It’s clear from recent attacks and revelations that the infamous USA PATRIOT Act of 2001 (who knew it’s an acronym?) is destined to lose influence until it’s entirely reconsidered by a new administration. But will we ever really know the extent of the act’s impact on regular Americans during the peak of its power and the ways it continues to affect the people it purportedly protects?

The year is 2012. A hacker who accesses the databases of the now-defunct Department of Homeland Security discovers thousands of hours of footage from 2008 revealing rampant surveillance of ordinary citizens. Prompted by disdain for the Patriot Act era and concern about 2008’s troubled society, he releases some of the footage online with his own narration. 

12 degrees is a new web video series from that builds this eerie narrative through an intriguing blend of meticulously planned, collaborative, interactive storytelling.

The result is a futurist retrospective of a 2008 that’s ripe for commentary.  It’s a gripping concept on its own, but the series will take things a step further by drawing its ‘footage’ from volunteers  at monthly meetups in 12 different US cities over the next year.  The cast and crew for each shoot will be organized via the series’ Meetup group, and they will use an outline provided by Neovids to create their retroscripted, improvised interpretations of each episode.  ###

Participants can shoot multiple versions, but videos will likely be limited to palatable, 2-minute installments.  Each city’s submissions will be uploaded to the series’ website and opened up for public voting to determine a winner. Before the next month’s meetup, Neovids will continue the story by adding narration from the hacker-cum-video-populist to the winning video. Finally, after all 12 shoots/months, Neovids will edit the winning entries into a final 12 minute episode that tells the whole story.

“We’ve always tried to treat the web as an emerging form of storytelling where the audience can get involved, but [12 degrees] is certainly less controlled by us than previous projects. We’re developing several new shows that will move in similar directions that will rely on involvement from the audience,”

Neovids founder Matt Feldman told me by email.

This isn’t Neovids’ first foray into collaborative storytelling. The wry Slikstr (previous Tilzy coverage) called on viewers to participate in the first ever “user created, user controlled” company and featured a "ground-breaking" wiki-created business plan.

Whether it’s web 2.0 mania or Big Brother government, the brilliance of shows like this is encouraging people to better understand and comment on significant current events by imagining themselves as players in them.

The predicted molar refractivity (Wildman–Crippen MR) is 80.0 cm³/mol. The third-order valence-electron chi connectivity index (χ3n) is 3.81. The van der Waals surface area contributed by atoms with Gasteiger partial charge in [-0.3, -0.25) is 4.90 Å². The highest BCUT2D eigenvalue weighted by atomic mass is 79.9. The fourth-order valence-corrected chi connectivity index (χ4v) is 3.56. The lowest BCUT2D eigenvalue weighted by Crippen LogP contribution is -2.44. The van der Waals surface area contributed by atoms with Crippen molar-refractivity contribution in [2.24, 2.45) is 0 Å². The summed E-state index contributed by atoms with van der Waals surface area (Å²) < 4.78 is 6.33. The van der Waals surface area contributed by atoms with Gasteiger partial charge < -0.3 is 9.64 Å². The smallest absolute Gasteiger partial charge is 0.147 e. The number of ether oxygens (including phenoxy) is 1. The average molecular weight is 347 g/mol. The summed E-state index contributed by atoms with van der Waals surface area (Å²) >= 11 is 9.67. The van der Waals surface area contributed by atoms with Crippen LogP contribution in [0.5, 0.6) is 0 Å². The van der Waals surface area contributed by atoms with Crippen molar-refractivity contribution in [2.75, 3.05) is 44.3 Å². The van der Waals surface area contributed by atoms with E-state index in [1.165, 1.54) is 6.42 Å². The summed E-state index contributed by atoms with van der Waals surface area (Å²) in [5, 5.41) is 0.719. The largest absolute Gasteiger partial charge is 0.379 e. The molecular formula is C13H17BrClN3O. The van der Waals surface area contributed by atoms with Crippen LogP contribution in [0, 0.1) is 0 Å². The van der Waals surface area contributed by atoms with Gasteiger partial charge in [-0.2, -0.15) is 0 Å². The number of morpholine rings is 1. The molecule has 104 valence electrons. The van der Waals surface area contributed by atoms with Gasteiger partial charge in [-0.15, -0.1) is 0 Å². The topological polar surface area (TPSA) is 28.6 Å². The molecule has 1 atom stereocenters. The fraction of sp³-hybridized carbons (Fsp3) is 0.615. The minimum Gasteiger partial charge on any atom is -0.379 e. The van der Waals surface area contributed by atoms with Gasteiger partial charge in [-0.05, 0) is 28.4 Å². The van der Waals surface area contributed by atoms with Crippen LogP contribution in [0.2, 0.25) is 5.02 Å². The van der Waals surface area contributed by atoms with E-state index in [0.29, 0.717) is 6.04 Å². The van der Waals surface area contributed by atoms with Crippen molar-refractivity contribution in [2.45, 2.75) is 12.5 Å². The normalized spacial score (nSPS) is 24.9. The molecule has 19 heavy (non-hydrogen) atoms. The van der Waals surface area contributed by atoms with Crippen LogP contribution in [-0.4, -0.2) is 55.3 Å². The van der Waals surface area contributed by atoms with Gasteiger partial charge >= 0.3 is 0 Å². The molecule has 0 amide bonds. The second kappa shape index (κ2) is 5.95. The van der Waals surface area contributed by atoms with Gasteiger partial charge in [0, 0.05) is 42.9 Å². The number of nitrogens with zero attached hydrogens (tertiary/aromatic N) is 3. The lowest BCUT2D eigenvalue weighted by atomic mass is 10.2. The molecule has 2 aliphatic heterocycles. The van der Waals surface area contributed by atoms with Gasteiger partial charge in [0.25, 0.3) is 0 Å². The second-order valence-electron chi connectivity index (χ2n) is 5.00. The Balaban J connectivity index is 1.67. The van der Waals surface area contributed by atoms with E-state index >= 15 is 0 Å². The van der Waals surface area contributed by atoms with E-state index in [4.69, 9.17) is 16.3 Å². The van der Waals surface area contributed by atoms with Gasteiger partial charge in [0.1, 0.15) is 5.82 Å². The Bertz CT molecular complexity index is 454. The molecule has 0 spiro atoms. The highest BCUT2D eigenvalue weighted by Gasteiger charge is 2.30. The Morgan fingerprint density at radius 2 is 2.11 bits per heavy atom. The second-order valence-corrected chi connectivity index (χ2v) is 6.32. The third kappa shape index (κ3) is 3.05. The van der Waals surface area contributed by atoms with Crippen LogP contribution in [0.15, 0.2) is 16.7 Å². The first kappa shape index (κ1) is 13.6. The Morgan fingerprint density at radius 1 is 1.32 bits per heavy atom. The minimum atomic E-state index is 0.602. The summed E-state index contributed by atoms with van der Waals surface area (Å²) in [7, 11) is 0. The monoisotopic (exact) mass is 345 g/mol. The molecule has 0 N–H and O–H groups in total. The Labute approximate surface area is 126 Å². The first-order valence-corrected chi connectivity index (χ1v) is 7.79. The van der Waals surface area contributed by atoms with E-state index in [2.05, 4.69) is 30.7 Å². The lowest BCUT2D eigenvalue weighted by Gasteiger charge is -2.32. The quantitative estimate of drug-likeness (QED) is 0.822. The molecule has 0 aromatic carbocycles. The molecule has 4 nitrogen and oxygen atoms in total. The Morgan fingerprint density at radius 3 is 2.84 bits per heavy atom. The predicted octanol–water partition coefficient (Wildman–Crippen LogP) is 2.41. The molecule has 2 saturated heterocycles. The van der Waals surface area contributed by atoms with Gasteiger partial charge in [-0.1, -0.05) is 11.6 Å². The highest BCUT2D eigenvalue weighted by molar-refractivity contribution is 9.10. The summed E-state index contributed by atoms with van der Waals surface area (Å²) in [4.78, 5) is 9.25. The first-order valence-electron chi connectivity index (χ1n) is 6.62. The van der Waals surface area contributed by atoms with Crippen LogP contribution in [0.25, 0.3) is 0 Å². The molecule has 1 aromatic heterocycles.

The openness of 12 degrees has great potential for entertainment value and freshness, but it will also present unique challenges. Despite Neovids’ intelligent efforts to build structure by posting outlines for shoots and adding the unitive narrator, the unpredictability of the content could require quick creative adjustments. And building an online network for offline events built around a tight production schedule isn’t easy, especially when it relies on  people with specific skills and resources.

The parallels with Rootclip (previous Tilzy coverage) are clear, and 12 degrees would be particularly wise to learn from Rootclip’s struggles with voting system scammers. But the show seems to have some built-in advantages over Rootclip, especially that story doesn’t require cohesive costumes, characters, sets, etc.  Also, the ‘found footage’ conceit gives creators greater flexibility while making it easier to integrate new installments into the arc of the series (after all, isn’t government surveillance just UGC before UGC was hip and monetizable?).

12 degrees is the first to launch through a new Neovids site that will feature exclusive and premium content, including online releases for films like OM and RxCannabis and where Neovids also recently began selling the most recent episode of HolyLandTV for $0.99, one month before distributing it on a wider basis for free. The site is intended to engage users early and transparently in all new Neovids projects while retaining more control  than is possible on YouTube, Facebook, and elsewhere.

And if you want to get involved in 12 degrees, be sure to join the show’s meetup group and keep tabs on its website, where the participants and cities for future meetups will be determined. The first shoot is taking place this Friday, 6/6, appropriately falling during NYC’s Internet Week, and the second will be in LA in early July. 12 degrees is also looking for sponsors. Interested parties should  contact

Here’s to innovation in the field of  collaborative, interactive  filmmaking with a point of view!

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